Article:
Prison Radio
Sergio Hyland

What’s going on everybody? It’s Uptown Serg again. We’re honoring a true hero. I want to take some time to pay homage to an unspoken civil rights hero, one who made history has set the stage for perhaps the biggest civil rights victory during the 20th century.

Her name is Irene Morgan Kirkaldy. 11 years before the world would come to know Rosa Parks, Irene Kirkaldy refused to give her seat up to a white passenger on a Greyhound bus headed toward her home state of Virginia. She was quickly arrested and charged with that offense along with assaulting the policemen who tried to arrest her. Two years later in 1946, a case was appealed to the Supreme Court of the United States where the justices ruled that segregation on interstate buses was unconstitutional.

Irene Kirkaldy never sought attention or fame for what she did that day, but without those brave actions, a large part of the civil rights movement would be missing. For instance, it was Irene Kirkaldy’s bold resistance that day which led to her hiring a young lawyer from the NAACP named Thurgood Marshall.

And if it weren’t for Irene Kirkaldy’s courage that day, her victory wouldn’t have led to the very first Freedom Rides in the South in 1947. What’s most inspiring to me about our Kirkaldy is that her resistance was spontaneous, not planned by some committee in a boardroom. When asked where she got the courage to resist that day, she replied: “I can’t understand how anyone would have done otherwise.”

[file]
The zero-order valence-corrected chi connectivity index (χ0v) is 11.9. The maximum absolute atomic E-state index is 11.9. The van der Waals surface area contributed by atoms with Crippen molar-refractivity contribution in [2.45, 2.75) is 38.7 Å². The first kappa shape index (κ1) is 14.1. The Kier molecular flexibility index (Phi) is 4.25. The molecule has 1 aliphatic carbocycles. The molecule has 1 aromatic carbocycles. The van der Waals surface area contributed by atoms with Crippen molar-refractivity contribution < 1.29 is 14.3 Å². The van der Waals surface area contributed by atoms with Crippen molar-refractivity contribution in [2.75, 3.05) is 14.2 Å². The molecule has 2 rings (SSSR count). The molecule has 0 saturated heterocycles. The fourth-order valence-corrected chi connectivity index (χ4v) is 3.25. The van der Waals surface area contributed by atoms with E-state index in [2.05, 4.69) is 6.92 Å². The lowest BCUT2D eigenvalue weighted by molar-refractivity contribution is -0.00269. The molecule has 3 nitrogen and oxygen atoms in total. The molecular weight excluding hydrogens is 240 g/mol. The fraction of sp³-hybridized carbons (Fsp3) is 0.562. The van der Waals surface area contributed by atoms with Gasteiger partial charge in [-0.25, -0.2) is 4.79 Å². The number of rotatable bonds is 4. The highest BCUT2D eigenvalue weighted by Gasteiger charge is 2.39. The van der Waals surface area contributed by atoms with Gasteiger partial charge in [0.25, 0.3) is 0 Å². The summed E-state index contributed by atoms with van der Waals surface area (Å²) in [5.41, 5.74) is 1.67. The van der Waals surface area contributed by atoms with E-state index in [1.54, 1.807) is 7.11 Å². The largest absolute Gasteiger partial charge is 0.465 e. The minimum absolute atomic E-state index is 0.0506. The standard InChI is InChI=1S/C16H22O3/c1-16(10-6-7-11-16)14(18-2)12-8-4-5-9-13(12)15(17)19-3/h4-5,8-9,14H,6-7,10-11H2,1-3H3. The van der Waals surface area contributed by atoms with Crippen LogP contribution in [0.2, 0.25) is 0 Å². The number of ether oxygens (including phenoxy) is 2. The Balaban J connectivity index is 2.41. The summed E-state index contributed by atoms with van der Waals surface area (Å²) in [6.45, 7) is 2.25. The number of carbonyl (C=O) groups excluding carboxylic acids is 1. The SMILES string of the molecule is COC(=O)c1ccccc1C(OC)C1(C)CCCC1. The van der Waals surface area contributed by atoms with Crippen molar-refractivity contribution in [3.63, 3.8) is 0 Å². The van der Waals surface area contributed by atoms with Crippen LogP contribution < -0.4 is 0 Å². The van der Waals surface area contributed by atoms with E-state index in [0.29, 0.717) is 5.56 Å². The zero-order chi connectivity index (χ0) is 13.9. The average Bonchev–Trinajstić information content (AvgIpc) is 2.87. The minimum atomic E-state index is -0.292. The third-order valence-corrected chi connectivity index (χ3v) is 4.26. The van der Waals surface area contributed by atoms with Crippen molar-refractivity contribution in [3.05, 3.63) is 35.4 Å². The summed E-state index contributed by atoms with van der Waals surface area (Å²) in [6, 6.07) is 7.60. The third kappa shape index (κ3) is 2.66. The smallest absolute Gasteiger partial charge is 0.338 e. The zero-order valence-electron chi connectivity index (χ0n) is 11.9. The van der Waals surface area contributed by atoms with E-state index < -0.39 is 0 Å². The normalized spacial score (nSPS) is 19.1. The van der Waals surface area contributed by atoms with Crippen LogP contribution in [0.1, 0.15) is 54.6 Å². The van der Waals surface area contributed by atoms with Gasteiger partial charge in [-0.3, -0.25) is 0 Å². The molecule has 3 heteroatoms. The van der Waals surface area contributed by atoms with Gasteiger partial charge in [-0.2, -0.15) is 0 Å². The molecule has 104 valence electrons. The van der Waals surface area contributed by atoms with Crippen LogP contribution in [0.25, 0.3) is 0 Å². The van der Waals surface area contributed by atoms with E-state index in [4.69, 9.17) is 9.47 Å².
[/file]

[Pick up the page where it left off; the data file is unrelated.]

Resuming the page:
Today, so far removed from the civil rights era, we sometimes take for granted those things in life that have become such a regular part of our existence. Maybe we think that we would have easily done what Irene Kirkcaldy did that day.

In truth, the only thing that we easily do is talk about what we would have done. I can only hope that, if faced with a similar dilemma, I will act in a similar way. But the fact that I can even imagine being faced with a similar dilemma shows just how slow progress really is in America, just how far we still have to go.

Nevertheless, on this day I salute Irene Morgan Kirkaldy, a true African-American shero. Irene Morgan Kirkcaldy died in 2007 at the age of 90.

Thanks for listening. I’m Uptown Serg. Follow me on Instagram @uptownserg.

These commentaries are recorded by Noelle Hanrahan of Prison Radio.